Read it all.

Posted in * Economics, Politics, * International News & Commentary, Africa, Defense, National Security, Military, Europe, Foreign Relations, Libya

Time Magazine: How Germany Became the China of Europe

Germany’s revival has reversed its role in Europe. Less than a decade ago, Germany was a bumbling behemoth beset by chronic unemployment and pathetic growth. As its more aggressive neighbors such as Spain, Britain and Ireland rode the craze in global finance to stellar performances, they looked at Germany as their stodgy old uncle, unable to change outdated, socialist habits and adapt to a new world. But the financial crisis proved just the opposite. While Spain, Ireland and other former euro-zone highflyers tumble into debt crises, victims of excessive exuberance and risky policies, a steady but reformed Germany has emerged as Europe’s dominant economic power. According to the OECD, Germany accounted for 60% of the GDP growth of the euro zone in 2010, up from only 10% in the early 2000s. “We changed from the sick man of Europe to the engine,” says Steffen Kampeter, parliamentary state secretary at Germany’s Ministry of Finance in Berlin.

Germany’s engine, however, has spewed toxic fumes. As manufacturers rev exports, the rest of Europe has been unable to compete. Some 80% of Germany’s trade surplus is with the rest of the European Union. The more German industry excels, the more other Europeans feel that Germany’s success comes at their expense, cracking open schisms within the euro zone just when the region can least afford them. “There is frustration with Germany,” says André Sapir, a senior fellow at Bruegel, a Brussels-based think tank. “Germany is moving ahead, but what are they doing for the rest of Europe?”

Read it all.

Posted in * Economics, Politics, * International News & Commentary, Economy, Europe, Germany, Politics in General

(CNS) Christian roots of US called key to its model of religious freedom

The concept and practice of religious freedom is “one of America’s greatest qualities” but it cannot be appreciated or passed along to other nations without an understanding of its roots in Christian thought, Archbishop Charles J. Chaput of Denver told a symposium at Georgetown University March 1.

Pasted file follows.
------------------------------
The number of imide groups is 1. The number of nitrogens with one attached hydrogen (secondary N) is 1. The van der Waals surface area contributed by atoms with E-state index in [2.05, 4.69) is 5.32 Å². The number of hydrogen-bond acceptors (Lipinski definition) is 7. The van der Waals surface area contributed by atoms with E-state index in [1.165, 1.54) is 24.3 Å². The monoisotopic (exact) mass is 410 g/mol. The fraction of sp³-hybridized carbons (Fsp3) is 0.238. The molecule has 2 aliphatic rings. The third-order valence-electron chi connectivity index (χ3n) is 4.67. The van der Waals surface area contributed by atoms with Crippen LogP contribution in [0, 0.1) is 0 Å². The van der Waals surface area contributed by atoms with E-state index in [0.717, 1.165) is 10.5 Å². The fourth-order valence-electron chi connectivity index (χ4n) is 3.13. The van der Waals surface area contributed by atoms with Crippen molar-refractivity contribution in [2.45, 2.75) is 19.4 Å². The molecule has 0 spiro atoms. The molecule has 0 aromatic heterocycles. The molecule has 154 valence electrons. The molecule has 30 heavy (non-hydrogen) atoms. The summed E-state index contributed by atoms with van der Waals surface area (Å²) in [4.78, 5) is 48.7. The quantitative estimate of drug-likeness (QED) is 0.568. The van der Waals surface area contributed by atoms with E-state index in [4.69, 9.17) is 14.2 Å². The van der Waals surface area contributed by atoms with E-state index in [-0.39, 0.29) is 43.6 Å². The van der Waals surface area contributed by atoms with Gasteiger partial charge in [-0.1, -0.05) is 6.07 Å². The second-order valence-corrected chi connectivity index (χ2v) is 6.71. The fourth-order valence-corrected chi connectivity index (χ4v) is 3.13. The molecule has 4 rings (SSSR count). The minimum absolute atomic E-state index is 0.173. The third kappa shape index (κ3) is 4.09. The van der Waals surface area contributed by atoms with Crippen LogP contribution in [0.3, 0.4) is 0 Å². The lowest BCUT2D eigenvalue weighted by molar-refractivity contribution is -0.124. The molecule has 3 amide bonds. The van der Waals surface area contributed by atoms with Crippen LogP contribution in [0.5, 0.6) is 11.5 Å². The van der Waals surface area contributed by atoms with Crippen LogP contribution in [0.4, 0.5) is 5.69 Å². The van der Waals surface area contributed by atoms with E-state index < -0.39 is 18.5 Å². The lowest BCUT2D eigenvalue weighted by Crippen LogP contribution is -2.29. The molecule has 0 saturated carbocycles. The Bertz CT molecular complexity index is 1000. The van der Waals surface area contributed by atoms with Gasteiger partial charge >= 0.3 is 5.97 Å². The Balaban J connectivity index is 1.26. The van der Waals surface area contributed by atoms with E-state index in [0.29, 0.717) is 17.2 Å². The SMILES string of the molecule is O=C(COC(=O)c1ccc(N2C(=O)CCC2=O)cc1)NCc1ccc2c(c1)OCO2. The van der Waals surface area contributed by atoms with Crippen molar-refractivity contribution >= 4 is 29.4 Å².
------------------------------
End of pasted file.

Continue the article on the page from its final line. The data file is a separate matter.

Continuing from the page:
“It is impossible to talk honestly about the American model of religious freedom without acknowledging that it is, to a significant degree, the product of Christian-influenced thought,” the archbishop said in his keynote address to a daylong symposium on “Religion in American Politics and Society: A Model for Other Countries?”

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Posted in * Culture-Watch, * International News & Commentary, * Religion News & Commentary, America/U.S.A., History, Other Churches, Religion & Culture, Roman Catholic

A.S. Haley–Rushing to Judgment: a Spurious Defense of Title IV (Pt. II)

Thus, the justification offered by the “Task Force II” on Title IV has no historical basis in fact, and constitutes a misreading of the intent of those who enacted the language. And as argued at the outset of this post, there is no rational basis for dividing the power to establish courts from the power to define their jurisdiction, constitution, and procedures. Read in that way, Article IX becomes a mere fig leaf: the real power to create the courts, notwithstanding the language of Article IX, lies in General Convention.